The two subunits of the spike interact with our epithelial cells in a concerted manner. The first subunit (S1) binds the ACE2 receptor via its receptor-binding domain (RBD) and causes the cleavage of the spike. This further causes a structural shift in the spike exposing the protein machinery responsible for membrane fusion (S2) and viral internalization. Being the point of entry of the virus, the spike protein and, particularly, the receptor-binding domain (RBD), became the preferred targets for the development of highly specific therapeutics.

Current anti-spike drugs are mostly monoclonal antibodies isolated from B cells of COVID-19 survivors, fusion proteins, DARPin molecules (designed ankyrin repeat proteins), or single-domain antibodies (VHH). Many of these candidates target the RBD while few other molecules target different regions of the spike.

Some researchers have raised concerns regarding the current COVID-19 drug development efforts. Given the gaps in knowledge on the SARS-CoV-2 mechanism of action and the typically high viral mutation rates, targeting a single region may backfire and reduce the efficiency of the current treatment options. Placing all the selective pressure into a single variable region increases the risk of mutation and the emergence of drug-resistant strains.

Remarkably, this concern has been addressed in a recent study published in Science. In this study, scientists isolated B cells from dozens of recovered donors and found an extreme diversity in terms of epitope recognition. Moreover, the majority of the isolated antibodies did not recognize RBD, the preferred target of many candidate biotherapeutics.

Surprisingly, many of these antibodies were shown to bind the N terminal domain (NTD) of the S1 subunit. With an undefined function, the NTP region is hypothesized to recognize specific sugar moieties on the host’s cell surface and play an important role in the structural transition of the spike from the prefusion to the postfusion state. Moreover, the new study revealed that the anti-NTD antibodies showed a strong viral neutralizing activity despite not blocking the RBD.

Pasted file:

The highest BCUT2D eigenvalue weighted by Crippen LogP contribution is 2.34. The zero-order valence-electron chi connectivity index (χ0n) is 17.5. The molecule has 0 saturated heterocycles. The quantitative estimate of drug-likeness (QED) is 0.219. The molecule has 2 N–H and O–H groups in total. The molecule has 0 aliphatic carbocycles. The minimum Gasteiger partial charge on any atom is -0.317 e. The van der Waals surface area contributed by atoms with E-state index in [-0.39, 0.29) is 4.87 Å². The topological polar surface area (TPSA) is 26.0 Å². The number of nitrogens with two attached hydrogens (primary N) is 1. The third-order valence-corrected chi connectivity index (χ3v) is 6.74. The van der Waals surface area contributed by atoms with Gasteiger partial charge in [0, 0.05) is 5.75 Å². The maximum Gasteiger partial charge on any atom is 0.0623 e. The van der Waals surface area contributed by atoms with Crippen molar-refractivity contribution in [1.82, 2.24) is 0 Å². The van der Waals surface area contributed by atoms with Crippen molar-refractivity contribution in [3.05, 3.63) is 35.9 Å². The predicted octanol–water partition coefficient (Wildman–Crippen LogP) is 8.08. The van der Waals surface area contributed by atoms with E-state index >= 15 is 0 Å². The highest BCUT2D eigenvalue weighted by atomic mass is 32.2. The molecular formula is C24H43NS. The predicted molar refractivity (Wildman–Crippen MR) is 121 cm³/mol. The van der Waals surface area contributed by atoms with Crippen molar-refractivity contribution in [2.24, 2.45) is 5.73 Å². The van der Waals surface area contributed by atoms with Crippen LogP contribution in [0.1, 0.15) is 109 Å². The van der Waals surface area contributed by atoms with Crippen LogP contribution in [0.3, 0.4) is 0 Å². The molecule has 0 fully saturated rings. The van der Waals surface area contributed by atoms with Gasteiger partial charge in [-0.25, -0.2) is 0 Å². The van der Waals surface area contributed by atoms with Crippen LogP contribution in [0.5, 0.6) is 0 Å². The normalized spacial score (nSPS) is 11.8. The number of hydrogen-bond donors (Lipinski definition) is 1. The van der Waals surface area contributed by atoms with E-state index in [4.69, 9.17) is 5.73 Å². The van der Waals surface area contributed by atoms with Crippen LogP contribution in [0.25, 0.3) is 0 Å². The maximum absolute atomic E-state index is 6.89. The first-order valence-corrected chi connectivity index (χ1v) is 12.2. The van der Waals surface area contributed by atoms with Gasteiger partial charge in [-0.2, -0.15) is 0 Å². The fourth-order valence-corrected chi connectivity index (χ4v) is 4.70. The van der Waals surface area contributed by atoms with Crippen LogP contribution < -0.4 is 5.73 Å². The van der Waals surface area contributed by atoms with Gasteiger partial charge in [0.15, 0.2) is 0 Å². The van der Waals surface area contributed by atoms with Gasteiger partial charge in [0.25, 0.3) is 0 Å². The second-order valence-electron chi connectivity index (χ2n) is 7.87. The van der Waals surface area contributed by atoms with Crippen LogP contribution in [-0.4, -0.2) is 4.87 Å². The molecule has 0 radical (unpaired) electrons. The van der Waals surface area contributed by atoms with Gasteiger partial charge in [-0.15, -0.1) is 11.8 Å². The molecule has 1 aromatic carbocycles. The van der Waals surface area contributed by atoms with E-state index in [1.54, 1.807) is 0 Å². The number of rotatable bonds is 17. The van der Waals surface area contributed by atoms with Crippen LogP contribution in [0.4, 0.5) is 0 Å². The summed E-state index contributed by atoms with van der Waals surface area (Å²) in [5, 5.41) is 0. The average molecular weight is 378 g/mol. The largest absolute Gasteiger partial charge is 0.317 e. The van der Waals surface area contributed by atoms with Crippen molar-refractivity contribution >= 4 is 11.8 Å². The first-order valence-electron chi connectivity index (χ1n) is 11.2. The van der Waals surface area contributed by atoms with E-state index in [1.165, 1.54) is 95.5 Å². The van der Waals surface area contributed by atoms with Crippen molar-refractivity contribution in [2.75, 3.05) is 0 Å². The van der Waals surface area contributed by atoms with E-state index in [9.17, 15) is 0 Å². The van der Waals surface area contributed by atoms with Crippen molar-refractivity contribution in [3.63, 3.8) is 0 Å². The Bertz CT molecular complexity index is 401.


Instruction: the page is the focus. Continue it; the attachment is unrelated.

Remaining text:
This suggests that, contrary to previous studies, the NTD may serve as a critical epitope for neutralizing antibodies.

Concluding remarks

Almost 150 COVID-19 drugs are currently undergoing clinical trials, preclinical studies, or in the early development stages of drug discovery. The frontrunners in the race to develop effective treatments are anti-inflammatory drugs aimed at alleviated the most severe symptoms caused by the COVID-19 disease. A little behind are the specific anti-SARS-CoV-2 treatments, in many cases obtained from the plasma or peripheral blood mononuclear cells of COVID-19 recovered patients.

Both approaches have important limitations. On the one hand, the symptomatic treatments serve only to treat a restricted subgroup of patients. On the other hand, the anti-SARS-CoV-2 antibodies currently under development are narrowly focused on binding the RBD.

This narrow approach may reduce the drug’s usability in the long term, due to the exacerbate risk of emergence of drug-resistant SARS-CoV-2 strains. For this reason, it is unlikely that a single drug will solve the current pandemic. Instead, drug developers should consider co-developing antibody cocktails targeting distinct epitopes of the spike (RBD and NTD) and the nucleocapsid protein, the two most abundant structural proteins of SARS-CoV-2.